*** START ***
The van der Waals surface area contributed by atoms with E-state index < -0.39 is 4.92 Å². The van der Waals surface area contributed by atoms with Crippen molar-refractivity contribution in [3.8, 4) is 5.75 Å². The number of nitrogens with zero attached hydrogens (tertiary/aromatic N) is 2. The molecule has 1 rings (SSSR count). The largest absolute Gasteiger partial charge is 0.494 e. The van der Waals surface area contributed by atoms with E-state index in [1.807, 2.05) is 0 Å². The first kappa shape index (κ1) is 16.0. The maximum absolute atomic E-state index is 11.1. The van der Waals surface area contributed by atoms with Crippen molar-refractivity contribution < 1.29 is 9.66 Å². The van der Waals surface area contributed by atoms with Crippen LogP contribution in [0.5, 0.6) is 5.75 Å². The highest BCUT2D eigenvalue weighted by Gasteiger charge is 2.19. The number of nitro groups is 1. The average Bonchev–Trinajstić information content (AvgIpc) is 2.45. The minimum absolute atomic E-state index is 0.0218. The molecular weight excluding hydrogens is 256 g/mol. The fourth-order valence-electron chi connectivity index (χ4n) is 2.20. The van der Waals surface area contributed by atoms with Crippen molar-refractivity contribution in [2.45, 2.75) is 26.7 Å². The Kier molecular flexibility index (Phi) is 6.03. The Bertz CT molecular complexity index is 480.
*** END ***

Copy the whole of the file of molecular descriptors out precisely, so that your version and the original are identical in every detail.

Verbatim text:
The van der Waals surface area contributed by atoms with E-state index < -0.39 is 4.92 Å². The van der Waals surface area contributed by atoms with Crippen molar-refractivity contribution in [3.8, 4) is 5.75 Å². The number of nitrogens with zero attached hydrogens (tertiary/aromatic N) is 2. The molecule has 1 rings (SSSR count). The largest absolute Gasteiger partial charge is 0.494 e. The van der Waals surface area contributed by atoms with E-state index in [1.807, 2.05) is 0 Å². The first kappa shape index (κ1) is 16.0. The maximum absolute atomic E-state index is 11.1. The van der Waals surface area contributed by atoms with Crippen molar-refractivity contribution < 1.29 is 9.66 Å². The van der Waals surface area contributed by atoms with Crippen LogP contribution in [0.5, 0.6) is 5.75 Å². The highest BCUT2D eigenvalue weighted by Gasteiger charge is 2.19. The number of nitro groups is 1. The average Bonchev–Trinajstić information content (AvgIpc) is 2.45. The minimum absolute atomic E-state index is 0.0218. The molecular weight excluding hydrogens is 256 g/mol. The fourth-order valence-electron chi connectivity index (χ4n) is 2.20. The van der Waals surface area contributed by atoms with Crippen molar-refractivity contribution in [2.45, 2.75) is 26.7 Å². The Kier molecular flexibility index (Phi) is 6.03. The Bertz CT molecular complexity index is 480.